June 24, 2013
Credit: Tony Osborne/AWST
Abundant opportunities in one of the few defense markets poised to grow despite the economic downturn are separating the prime contractors from the “subs.”
Aerospace companies are taking different approaches to securing work in the airborne maritime surveillance and patrol arena, which defense analysts estimate at $80 billion in the next 10 years.
As indigenous funding streams dry up, companies in the Americas, Europe and the Middle East are looking to secure a foothold abroad to meet he growing need for maritime surveillance. Numerous countries face increasing challenges in monitoring sea lanes, thwarting piracy and conducting anti-submarine operations and training.
This trend has platform and sensor providers taking discrete approaches to a market that runs the gamut—from sophisticated customers such as Singapore and Taiwan to smaller nations with limited resources, such as Brunei.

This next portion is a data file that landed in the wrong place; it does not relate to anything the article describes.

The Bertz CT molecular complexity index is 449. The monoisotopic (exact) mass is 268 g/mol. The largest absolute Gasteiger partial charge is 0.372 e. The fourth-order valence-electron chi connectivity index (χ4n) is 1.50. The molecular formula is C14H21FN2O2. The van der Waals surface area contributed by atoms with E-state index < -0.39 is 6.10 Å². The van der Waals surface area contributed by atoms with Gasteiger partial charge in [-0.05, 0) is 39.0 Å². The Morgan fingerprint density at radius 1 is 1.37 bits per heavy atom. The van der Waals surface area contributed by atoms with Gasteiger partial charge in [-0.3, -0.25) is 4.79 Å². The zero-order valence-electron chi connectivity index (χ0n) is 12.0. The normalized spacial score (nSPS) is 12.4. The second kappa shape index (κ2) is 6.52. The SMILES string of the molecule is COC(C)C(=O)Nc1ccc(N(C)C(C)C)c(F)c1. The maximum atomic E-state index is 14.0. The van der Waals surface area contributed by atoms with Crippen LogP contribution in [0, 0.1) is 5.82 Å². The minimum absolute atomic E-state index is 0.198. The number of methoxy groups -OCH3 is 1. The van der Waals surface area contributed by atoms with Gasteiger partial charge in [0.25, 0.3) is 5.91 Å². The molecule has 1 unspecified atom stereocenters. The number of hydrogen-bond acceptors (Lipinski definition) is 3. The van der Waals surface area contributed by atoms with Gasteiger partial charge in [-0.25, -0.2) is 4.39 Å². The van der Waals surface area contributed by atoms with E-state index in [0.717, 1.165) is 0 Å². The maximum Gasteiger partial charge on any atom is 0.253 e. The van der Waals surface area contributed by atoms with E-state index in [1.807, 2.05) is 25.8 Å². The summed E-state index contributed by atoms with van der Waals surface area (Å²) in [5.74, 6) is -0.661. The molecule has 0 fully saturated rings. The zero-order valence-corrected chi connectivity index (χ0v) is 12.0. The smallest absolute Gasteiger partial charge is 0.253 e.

To capture this market, two different tactics are crystallizing. Platform providers are pushing to sell integration of intelligence-collection gear onto their aircraft as well as long-term sustainment or services. Traditional payload providers, by contrast, are offering more flexible alternatives, allowing for use of existing platforms owned by customers. This, they say, could prove financially beneficial for countries that lack the infrastructure or skill set to introduce new aircraft models into service.
In Europe, Thales and Dassault Aviation are poised to begin work on a long-planned midlife upgrade to France's Atlantique 2 maritime patrol aircraft this year, which is currently supporting combat missions in Mali.
Thales is proposing its scalable Amascos maritime mission system, which company executives say has matured under a contract signed with Turkey in 2004 to modify CASA C295 transports for the Turkish coast guard and navy. Under a separate program, Meltem 3, Thales is providing the Amascos to Alenia Aermacchi for integration onto its ATR-72 platform.